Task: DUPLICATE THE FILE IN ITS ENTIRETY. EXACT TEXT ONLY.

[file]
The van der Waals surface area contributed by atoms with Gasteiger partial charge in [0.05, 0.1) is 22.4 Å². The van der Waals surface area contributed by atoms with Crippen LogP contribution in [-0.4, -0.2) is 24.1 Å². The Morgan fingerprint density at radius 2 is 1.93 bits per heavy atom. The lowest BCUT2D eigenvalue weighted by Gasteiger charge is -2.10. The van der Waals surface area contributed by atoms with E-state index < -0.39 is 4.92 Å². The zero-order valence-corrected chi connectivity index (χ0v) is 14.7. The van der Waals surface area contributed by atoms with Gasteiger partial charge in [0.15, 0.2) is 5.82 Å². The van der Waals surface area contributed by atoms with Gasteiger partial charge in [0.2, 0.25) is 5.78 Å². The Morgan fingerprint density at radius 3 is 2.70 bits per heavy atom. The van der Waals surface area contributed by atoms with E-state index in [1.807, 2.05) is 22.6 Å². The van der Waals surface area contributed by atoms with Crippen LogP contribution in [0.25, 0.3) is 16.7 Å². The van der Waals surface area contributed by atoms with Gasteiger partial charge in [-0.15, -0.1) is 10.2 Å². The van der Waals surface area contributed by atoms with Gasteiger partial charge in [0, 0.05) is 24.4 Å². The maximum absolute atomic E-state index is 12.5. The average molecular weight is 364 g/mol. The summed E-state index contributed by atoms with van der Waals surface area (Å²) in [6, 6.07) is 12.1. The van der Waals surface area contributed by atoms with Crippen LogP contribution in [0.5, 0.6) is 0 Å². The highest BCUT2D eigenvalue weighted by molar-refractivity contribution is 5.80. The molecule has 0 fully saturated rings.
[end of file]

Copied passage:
The van der Waals surface area contributed by atoms with Gasteiger partial charge in [0.05, 0.1) is 22.4 Å². The van der Waals surface area contributed by atoms with Crippen LogP contribution in [-0.4, -0.2) is 24.1 Å². The Morgan fingerprint density at radius 2 is 1.93 bits per heavy atom. The lowest BCUT2D eigenvalue weighted by Gasteiger charge is -2.10. The van der Waals surface area contributed by atoms with E-state index < -0.39 is 4.92 Å². The zero-order valence-corrected chi connectivity index (χ0v) is 14.7. The van der Waals surface area contributed by atoms with Gasteiger partial charge in [0.15, 0.2) is 5.82 Å². The van der Waals surface area contributed by atoms with Gasteiger partial charge in [0.2, 0.25) is 5.78 Å². The Morgan fingerprint density at radius 3 is 2.70 bits per heavy atom. The van der Waals surface area contributed by atoms with E-state index in [1.807, 2.05) is 22.6 Å². The van der Waals surface area contributed by atoms with Crippen LogP contribution in [0.25, 0.3) is 16.7 Å². The van der Waals surface area contributed by atoms with Gasteiger partial charge in [-0.15, -0.1) is 10.2 Å². The van der Waals surface area contributed by atoms with Gasteiger partial charge in [0, 0.05) is 24.4 Å². The maximum absolute atomic E-state index is 12.5. The average molecular weight is 364 g/mol. The summed E-state index contributed by atoms with van der Waals surface area (Å²) in [6, 6.07) is 12.1. The van der Waals surface area contributed by atoms with Crippen LogP contribution in [0.5, 0.6) is 0 Å². The highest BCUT2D eigenvalue weighted by molar-refractivity contribution is 5.80. The molecule has 0 fully saturated rings.